Scraping FRC team's GitHub accounts to gather large amounts of data
I was curious about the most used languages for FRC, so I build a Python script to find out what they where.
Some basic data
Before we get to the heavy work done by my script, let's start with some general data.
Thanks to the TBA API, I know that there are 6917 registered teams. 492 of them have registered at least one account on GitHub.
How the script works
The script is split into steps:
- Get a list of every registered team
- Check for a github account attached to every registered team
- If a team has an account, it is added to the dataset
- Load each github profile
- If it is a private account, move on
- Use Regex to find all languages used
- Compile data and sort
Getting a list of accounts
This is probably the simplest step in the whole process. I used the auto-generated tbaapiv3client python library's
get_teams_keys(key) function, and kept incrementing
key until I got an empty array. All returned data was then added together into a big list of team keys.
Checking for a team's github account
The TBA API helpfully provides a
/api/v3/team/<number>/social_media API endpoint that will give the GitHub username for any team you request. (or nothing if they don't use github)
for loop on this with a list of every team number did the trick for finding accounts.
Fetching language info
To remove the need for an Oauth login to use the script, GitHub data is retrieved using standard HTTPS requests instead of AJAX requests to the API. This gets around the tiny rate limit, but takes a bit longer to complete.
To check for language usage, a simple Regex pattern can be used:
When combined with an
re.findall(), this pattern will return a list of all recent languages used by a team.
Data saves / backup solution
To deal with the fact that large amounts of data are being requested, and people might want to pause the script, I have created a system to allow for "savestates".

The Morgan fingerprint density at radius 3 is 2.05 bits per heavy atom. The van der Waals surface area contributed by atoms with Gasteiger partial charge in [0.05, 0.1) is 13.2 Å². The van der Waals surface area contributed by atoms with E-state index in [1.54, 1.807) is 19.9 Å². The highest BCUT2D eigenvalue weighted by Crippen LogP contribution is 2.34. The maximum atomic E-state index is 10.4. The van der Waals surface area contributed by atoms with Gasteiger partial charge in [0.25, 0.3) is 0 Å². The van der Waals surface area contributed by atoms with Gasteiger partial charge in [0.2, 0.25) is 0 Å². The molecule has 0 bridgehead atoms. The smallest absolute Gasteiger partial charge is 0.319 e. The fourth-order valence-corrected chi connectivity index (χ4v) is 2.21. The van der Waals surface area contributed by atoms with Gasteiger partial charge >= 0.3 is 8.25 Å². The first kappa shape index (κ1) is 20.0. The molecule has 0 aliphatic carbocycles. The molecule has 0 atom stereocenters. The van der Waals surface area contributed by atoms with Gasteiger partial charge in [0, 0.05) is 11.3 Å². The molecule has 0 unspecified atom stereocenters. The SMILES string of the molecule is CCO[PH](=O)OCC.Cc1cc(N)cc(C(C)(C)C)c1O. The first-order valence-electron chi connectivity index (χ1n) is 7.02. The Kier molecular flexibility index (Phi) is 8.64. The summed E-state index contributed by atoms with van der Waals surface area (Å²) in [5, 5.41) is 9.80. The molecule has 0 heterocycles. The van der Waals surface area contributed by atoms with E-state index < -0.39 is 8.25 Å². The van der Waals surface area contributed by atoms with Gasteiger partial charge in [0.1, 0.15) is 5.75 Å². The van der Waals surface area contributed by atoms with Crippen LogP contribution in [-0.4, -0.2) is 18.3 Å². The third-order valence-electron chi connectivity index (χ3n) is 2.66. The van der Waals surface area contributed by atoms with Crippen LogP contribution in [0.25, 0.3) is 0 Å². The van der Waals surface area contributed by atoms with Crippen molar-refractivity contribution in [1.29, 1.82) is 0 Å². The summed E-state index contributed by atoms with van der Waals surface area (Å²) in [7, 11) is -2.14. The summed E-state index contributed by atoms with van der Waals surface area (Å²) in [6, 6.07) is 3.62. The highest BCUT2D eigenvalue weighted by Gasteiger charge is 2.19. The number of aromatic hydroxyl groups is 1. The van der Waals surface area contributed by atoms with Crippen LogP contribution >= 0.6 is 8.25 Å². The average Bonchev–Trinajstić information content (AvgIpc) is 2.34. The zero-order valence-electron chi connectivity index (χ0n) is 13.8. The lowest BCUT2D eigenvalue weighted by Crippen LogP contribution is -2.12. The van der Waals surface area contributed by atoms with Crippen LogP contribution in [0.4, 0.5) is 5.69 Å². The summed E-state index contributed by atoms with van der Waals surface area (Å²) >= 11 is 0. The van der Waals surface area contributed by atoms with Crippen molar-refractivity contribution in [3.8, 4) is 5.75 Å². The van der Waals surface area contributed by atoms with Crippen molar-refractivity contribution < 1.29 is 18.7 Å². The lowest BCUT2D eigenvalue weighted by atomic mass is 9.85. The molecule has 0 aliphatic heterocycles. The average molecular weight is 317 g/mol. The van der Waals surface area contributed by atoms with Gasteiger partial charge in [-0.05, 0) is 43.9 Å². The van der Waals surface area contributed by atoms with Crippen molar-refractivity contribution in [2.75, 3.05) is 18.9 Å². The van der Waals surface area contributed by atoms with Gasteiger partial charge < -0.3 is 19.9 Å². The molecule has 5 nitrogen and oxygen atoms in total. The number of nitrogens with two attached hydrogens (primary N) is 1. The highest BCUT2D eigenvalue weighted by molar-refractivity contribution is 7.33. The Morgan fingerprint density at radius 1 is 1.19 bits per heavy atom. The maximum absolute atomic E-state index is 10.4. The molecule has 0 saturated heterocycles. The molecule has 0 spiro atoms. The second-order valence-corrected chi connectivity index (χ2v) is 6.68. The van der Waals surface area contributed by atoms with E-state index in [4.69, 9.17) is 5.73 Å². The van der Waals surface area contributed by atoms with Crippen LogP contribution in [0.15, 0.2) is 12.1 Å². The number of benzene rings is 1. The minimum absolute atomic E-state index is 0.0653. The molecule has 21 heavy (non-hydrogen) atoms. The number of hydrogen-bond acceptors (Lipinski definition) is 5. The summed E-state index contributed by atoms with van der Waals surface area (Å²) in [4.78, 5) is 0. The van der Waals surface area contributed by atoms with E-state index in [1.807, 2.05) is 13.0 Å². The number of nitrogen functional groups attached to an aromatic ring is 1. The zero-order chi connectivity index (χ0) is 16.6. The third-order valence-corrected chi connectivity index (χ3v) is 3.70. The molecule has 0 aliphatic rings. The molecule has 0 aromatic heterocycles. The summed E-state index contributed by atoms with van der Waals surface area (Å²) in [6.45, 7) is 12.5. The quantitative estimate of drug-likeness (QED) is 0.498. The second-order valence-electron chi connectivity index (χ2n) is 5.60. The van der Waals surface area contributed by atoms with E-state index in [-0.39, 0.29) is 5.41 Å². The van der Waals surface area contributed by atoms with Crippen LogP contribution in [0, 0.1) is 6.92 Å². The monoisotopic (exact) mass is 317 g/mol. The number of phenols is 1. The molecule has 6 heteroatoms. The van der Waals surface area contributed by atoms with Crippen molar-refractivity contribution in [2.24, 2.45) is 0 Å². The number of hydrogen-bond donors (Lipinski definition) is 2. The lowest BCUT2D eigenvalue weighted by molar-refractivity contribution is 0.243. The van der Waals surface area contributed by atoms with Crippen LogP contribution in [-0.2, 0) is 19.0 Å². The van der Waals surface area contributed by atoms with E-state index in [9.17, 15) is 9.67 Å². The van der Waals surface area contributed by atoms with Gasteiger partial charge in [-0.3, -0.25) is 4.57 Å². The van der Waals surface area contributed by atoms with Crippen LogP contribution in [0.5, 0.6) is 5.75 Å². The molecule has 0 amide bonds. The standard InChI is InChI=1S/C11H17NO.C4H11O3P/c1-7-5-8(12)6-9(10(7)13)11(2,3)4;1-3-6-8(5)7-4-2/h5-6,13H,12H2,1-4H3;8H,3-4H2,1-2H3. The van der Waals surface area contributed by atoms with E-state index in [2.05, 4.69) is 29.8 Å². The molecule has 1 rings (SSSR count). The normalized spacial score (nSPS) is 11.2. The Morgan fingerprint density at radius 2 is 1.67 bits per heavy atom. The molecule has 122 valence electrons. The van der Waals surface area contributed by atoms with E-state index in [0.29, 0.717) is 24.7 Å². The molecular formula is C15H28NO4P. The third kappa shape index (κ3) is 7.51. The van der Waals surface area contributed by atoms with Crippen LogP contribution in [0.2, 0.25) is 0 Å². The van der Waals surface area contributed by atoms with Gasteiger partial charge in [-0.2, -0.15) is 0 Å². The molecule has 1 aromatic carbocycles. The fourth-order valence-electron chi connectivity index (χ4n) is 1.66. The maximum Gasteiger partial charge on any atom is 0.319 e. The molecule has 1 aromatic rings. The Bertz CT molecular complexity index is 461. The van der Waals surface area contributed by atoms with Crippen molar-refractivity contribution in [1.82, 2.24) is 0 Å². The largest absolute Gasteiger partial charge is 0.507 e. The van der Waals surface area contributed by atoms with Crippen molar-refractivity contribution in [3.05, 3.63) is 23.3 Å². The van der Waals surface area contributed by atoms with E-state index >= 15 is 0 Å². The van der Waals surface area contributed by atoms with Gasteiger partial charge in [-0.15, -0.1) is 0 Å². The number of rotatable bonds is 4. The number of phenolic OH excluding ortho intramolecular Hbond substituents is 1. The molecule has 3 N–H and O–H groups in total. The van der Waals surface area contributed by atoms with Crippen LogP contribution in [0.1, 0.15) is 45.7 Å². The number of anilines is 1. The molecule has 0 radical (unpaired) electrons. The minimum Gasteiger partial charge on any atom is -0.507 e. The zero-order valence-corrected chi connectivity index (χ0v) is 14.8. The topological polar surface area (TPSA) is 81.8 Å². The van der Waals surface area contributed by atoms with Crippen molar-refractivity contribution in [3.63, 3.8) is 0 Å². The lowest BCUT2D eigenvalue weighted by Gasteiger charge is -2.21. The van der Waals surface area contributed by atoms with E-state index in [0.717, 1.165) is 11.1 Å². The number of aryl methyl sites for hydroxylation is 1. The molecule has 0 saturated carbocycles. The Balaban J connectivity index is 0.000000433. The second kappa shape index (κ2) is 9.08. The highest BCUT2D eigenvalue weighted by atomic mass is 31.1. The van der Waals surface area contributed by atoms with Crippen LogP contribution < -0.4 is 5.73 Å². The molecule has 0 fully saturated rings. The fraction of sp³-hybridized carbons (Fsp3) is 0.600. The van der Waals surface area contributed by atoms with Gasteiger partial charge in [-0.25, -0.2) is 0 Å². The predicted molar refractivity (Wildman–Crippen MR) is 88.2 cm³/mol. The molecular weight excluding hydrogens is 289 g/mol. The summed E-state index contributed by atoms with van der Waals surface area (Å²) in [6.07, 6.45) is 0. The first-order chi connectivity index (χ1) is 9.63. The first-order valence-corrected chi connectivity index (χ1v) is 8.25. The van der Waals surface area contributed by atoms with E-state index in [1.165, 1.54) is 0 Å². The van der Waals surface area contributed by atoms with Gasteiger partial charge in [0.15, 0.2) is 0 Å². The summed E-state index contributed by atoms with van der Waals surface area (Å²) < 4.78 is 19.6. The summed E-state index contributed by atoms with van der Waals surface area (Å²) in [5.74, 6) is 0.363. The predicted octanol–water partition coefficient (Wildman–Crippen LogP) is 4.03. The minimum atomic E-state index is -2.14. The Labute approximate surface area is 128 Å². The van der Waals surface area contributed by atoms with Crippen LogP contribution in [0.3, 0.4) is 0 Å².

On launch of the script, it will check for a
./data.json file. If this does not exist, one will be created. Otherwise, the contents will be read. This file contains both all the saved data, and some counters.
Each stage of the script contains a counter, and will increment the counter every time a team has been processed. This way, if the script is stopped and restarted, the parsers will just keep working from where they left off. This was very helpful when writing the script as, I needed to stop and start it every time I needed to implement a new feature.
All parsing data is saved to the json file every time the script completes, or it detects a
What I learned
After letting the script run for about an hour, I got a bunch of data from every registered team.
This data includes every project (both on and offseason) from each team, so teams that build t-shirt cannons using the CTRE HERO, would have C# in their list of languages. Things like that.
Unsurprisingly, by far the most popular programming language is Java, with 3232 projects. These projects where all mostly, or entirely written in Java. Next up, we have C++ with 725 projects, and Python with 468 projects.
After Java, C++, and Python, we start running in to languages used for dashboards, design, lessons, and offseason projects. Before I get to everything else, here is the usage of the rest of the valid languages for FRC robots:
- C (128)
- LabView (153)
- Kotlin (96)
- Rust (4)
Now, the rest of the languages below Python:
I have removed markup and shell languages from that list because most of them are probably auto-generated.
In terms of github account names, 133 teams follow FRC convention and use a username starting with
frc, followed by their team number, 95 teams use
team then their number, and 264 teams use something else.
Using the script
This script is not on PYPI this time. You can obtain a copy from my GitHub repo: https://github.com/Ewpratten/frc-code-stats
First, make sure both
python3-pip are installed on your computer. Next, delete the
data.json file. Then, install the requirements with
pip3 install -r requirements.txt. Finally, run with
python3 main.py to start the script. Now, go outside and enjoy nature for about an hour, and your data should be loaded!.